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There are some train journeys where you need a window seat in a second class coach. When travelling through excellent weather and a great countryside, one needs wind-in-the-hair, not glass-on-the-face! This is exactly what I did on the Sakleshpur - Subramanya Road route.The last straight stretch of track before the train reaches Sakleshpur - from where the ghat section begins
This is Train No. 16523 - Bangalore-Karwar Express. This train travels through lush greenery. The route turns spectacularly scenic between Sakleshpur and Subhramanya Road railway stations. Here, the train is about to approach Hassan which is a stop before Sakleshpur.
As Sakleshpur approaches, those who don't have a window seat move to the door so as not to miss this window of opportunity to traverse along one one India's most spectacular railway route.
The tracks are winding. It's green here but this will get spectacularly green is some time.
Here you can see Electricity Development Company's (EDCL) Hassan Wind Mill project which generates about 1.5 MW of Wind Power
Sakleshpur railway station finally. It was a single WDP Engine which pulled the train till Sakleshpur. From here, this will be a hydra-headed - three engined train. The additional 2 engines are required to provide additional braking power to the train as it head downhill on the ghat tracks.While travelling back, from Subramanya Road, 2 engines will be attached at the back of the train to push the train upto Sakleshpur.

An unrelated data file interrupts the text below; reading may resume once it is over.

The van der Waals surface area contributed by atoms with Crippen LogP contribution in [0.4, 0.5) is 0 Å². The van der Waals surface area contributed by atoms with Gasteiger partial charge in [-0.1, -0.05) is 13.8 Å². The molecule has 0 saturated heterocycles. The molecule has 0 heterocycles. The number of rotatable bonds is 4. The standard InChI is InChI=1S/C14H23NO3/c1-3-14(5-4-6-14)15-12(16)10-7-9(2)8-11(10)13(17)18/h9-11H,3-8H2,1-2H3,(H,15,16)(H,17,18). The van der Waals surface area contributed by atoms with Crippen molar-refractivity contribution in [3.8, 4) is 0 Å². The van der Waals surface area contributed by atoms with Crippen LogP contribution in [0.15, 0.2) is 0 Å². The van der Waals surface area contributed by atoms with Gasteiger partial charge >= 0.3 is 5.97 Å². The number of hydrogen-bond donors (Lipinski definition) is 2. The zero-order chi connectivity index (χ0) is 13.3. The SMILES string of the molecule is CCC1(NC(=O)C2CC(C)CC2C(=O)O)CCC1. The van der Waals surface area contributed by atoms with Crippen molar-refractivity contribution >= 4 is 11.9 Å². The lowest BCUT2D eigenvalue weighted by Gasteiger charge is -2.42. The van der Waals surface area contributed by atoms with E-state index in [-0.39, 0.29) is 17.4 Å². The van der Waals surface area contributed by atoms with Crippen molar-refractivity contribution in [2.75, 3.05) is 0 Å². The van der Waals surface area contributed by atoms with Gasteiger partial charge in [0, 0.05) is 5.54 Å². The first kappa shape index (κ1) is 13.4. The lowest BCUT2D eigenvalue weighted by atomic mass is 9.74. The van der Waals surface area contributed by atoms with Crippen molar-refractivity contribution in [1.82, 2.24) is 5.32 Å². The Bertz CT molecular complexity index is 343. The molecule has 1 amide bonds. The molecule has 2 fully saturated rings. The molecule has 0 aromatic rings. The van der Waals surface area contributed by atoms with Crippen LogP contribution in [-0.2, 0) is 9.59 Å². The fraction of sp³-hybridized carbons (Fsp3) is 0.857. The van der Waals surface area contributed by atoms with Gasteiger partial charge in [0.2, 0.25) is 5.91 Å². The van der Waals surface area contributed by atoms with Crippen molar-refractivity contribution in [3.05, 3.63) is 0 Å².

The Ghat section commenced immediately after Sakleshpur. From here till Subramanya Road the train will traverse through some of the most scenic routes of the Indian Railways
The 55-km-long ghat section between Sakleshpur and Subramanya Road is a trip through the nature’s creations as well as resourceful engineering. There are 670 bridges including 91 major bridges, with the Ghat section alone having 110 curves and 57 tunnels.
Another of the never ending bridges on the track
Though dense forests with the trees forming a natural green tunnel
It still mystifies me how the train always decides, correctly, whether or not to take the rail less travelled!
At Sakleshpur the train is at an altitude of 906 meters. From here it descends to 120 meters above sea level when it reaches Subramanaya Road station
There are so many twists and turns on the track.So many twists and turns on the tracks that one doesn't know whether to go to the left or right for the best view!
It is sometimes giddying to even look out as the train passes over a viaduct
While this via duct is tall, the third tallest viaduct in Asia is the Panaval viaduct in the Konkan railway route in the Ratnagiri district
Before the train is out of one tunnel, it dives headlong into the next!
Such stunning views from the train!
Several dozen waterfalls along the route drenches the trains and those standing near the doors for
a good view
Even in the remotest of locations, there is someone on the job to flag the train. His absence would require one to raise the red flag!
Over crystal clear streams
Not light, but I half expected Phantom (The Ghost Who Walks) at the end of the tunnel!
No Phantom! Only light at the end of the tunnel! This certainly qualifies as one of the most scenic railway routes in India!